How can research help this issue? Two ways:
First, research can help determine what training is most effective and what needs to be done to establish stricter requirements for the employees who work in state-run and private-run residential programs. Residential programs can also train employees on the importance of integrating community and inclusion-based activities as an essential tool in living a full productive life for individuals with disabilities. A list of specific areas of focus are provided in the written copy of my statement provided to the Committee.
Second, research can help the individuals with limited or no language skills communicate more effectively, so in the event they do run into a violation of their personal safety, they will know how to communicate it to loved ones, law enforcement or other authority. Effective communication is also a crucial component in building self-determination.
Until there are additional breakthroughs made in effective communication methods, James (who is still unable to speak or use a communication device) is not able to tell my parents nor myself what has occurred during his day, how his staff treats him, or if his rights are violated. While we have no reason to believe that James is in any kind of current danger, it is an issue that will always concern us as long as he lives.
I would like to close with the following thought:
If there is one thing that unites us as a community, it is this: providing the best for our individuals with autism, and ensuring their happiness.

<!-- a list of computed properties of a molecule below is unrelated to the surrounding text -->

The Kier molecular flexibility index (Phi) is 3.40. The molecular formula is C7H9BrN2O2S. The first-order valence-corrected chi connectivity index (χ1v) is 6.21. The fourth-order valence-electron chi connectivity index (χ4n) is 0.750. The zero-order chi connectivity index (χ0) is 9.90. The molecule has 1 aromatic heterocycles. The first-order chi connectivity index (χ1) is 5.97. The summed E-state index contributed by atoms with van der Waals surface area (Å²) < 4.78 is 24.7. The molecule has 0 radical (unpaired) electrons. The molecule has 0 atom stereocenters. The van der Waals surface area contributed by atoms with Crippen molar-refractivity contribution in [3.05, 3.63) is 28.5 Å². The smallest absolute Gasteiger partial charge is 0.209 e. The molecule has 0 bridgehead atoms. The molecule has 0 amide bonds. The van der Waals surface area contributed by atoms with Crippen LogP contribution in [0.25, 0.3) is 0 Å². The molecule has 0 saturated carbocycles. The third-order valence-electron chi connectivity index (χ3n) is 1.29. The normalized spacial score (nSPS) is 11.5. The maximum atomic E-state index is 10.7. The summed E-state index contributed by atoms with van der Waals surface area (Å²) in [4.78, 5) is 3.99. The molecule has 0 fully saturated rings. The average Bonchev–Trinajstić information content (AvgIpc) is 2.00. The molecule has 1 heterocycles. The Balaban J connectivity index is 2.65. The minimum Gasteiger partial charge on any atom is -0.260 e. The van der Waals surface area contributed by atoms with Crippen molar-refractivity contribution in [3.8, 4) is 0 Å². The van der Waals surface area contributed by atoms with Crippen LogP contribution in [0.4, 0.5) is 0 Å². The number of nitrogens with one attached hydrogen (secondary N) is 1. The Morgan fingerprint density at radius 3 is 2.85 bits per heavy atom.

Ideally, research that is dedicated to ensuring a successful transition for adults with autism into the community will replace the need for institutions and group homes. But for now, we must find a way to ensure the adults living in these residential programs their safety, their sense of purpose, and sense of belonging.
There is no reason, given the right accommodations and support, that every individual can’t participate in being a citizen: the thing that defines us as people who have a role in society. As an individual living with autism, I can testify to that.
What connects my brother, myself and all of us is that we are human. And as humans, we have the capability to recognize when we are of worth and when we feel belonged. The least we can ask is our basic human rights: to be treated with dignity and respect. But it is nearly impossible for a person to know their own self-worth when that person is not surrounded by others who can teach that person their rights to dignity, respect, and self-worth; to ensure the thousands of adults in residential placement a full quality of life.
So I encourage you, as we continue our conversation on many important issues, regardless of the issue, that you continue to remember your influence and your roles as members of the Committee, and the potential you hold for initiating and providing those who will become adults and those who are already adults one step closer to achieving what could very well be the most important basic human right: the right to have a voice … a voice which holds the key to full inclusion in the human race.
April 11, 2011